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Project: SLASH/6b

SLASH/6

Intro & Vitals

The vehicle you see above is a bona fide Traxxas Slash 2WD electric truck. If you have not yet seen the original SLASH/6, the truck version of this beast, go see it now, then come back here. The /6 truck, converted from a stock Slash in just three days, was the icebreaker -- the proof of concept, if you will -- and this buggy creation is the next step in its evolution!

Length 32.5 inches Weight 7 lbs. 11 oz. without battery
Width 16.25 inches Motor Traxxas Velineon 3500kV 540-size BL for 1/10th scales
Height 9.25 inches Battery Standard single 7.2V sub-C or 7.4V LiPo pack (2x in parallel optional)
Wheelbase 20.5 inches Speed 31mph as equipped

SLASH/6

Photos

Chassis

The SLASH/6 truck chassis was reused here as it proved itself a worthy, capable platform to expand upon. To further improve it, I first sought to widen out the track for better stability. At the rear, electric Rustler a-arms and camber links were hassle-free, direct fit upgrades that wouldn't sacrifice durability. These arms have no toe-in (compared to the 3 degrees on the stock Slash/Nitro Rustler arms), but this would be a good thing as I had, if anything, too much rear end traction with the extra-wide monster truck tires. Up front, I decided to dig up a years-old trick I first employed on the Ultimate Stampede, the "JANG Wide Mod." With a pair of Stampede steering links, some small miscellaneous hardware, and about 25 minutes of free time, I attached Rustler/Stampede rear arms to the unmodified Slash bulkhead & uprights for a quick & easy boost in width at the lowest price possible. I like to keep my Traxxas vehicles "in the family" in terms of parts use, so the all-Traxxas conversion makes me and the buggy happy!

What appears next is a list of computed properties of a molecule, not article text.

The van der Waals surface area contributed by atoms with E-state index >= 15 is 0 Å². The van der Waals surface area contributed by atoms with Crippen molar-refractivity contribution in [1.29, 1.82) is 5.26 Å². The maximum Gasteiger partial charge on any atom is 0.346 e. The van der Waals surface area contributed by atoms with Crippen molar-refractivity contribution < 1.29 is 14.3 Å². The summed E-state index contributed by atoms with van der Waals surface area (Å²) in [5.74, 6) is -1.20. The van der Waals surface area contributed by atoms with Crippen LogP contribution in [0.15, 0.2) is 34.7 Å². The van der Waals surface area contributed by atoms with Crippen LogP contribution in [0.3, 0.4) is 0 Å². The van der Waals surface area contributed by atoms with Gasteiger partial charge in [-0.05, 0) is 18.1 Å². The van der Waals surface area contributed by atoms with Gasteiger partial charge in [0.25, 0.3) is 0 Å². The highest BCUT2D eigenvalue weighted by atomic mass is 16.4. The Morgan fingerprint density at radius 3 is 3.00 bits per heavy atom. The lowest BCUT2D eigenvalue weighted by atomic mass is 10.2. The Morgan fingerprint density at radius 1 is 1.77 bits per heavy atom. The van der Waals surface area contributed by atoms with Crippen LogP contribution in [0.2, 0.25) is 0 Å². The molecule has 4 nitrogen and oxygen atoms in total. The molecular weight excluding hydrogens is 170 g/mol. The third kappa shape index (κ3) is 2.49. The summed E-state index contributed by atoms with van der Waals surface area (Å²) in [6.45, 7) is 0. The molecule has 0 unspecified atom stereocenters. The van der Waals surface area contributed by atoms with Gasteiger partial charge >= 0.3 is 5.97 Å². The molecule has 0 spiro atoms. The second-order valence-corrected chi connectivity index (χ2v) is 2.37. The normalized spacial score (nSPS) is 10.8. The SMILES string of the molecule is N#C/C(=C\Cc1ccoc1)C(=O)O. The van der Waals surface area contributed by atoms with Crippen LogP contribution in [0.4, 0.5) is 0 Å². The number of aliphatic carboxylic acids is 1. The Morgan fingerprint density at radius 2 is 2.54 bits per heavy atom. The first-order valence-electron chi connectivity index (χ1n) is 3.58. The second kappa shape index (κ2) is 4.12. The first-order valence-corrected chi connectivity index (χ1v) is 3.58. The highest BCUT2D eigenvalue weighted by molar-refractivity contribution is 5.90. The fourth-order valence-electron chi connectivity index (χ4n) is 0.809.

For one last extension in width without introducing fragility, I ditched my New Era 17mm hub adapters for a more standard-sized set from Integy. New Era's adapters are an old design have the least possible offset, holding each wheel in very close to the uprights. This was very important on the \BACKSLASH to minimize tire rub, but on the /6b I didn't have this constraint. Since the Slash was released, many aftermarket manufacturers have begun offering a fairly standardized form of 17mm adapters that introduce enough offset to run normal 1/8th scale buggy wheels under a stock Slash body. To achieve this, the fronts have a different offset, so you can use identical wheels all around. In my case, I installed the wider, front hubs on the rear of the vehicle, and rears on the front. This brought the rear width to 16 1/4 inches, nearly a 2" increase over the /6 truck. Up front, I used an acetone bath to remove my extra-wide older Pro-Line #1079 Bow Tie MT tires, and replaced them with a set of newer, narrower #1127 treads, also Bow Tie MTs, and narrowed them slightly further by mounting the inner edge of the tire to the inner edge of the molded bead in each wheel, rather than using the beads themselves. After roughly adjusting toe & camber, the front & rear widths are now nearly identical.

Body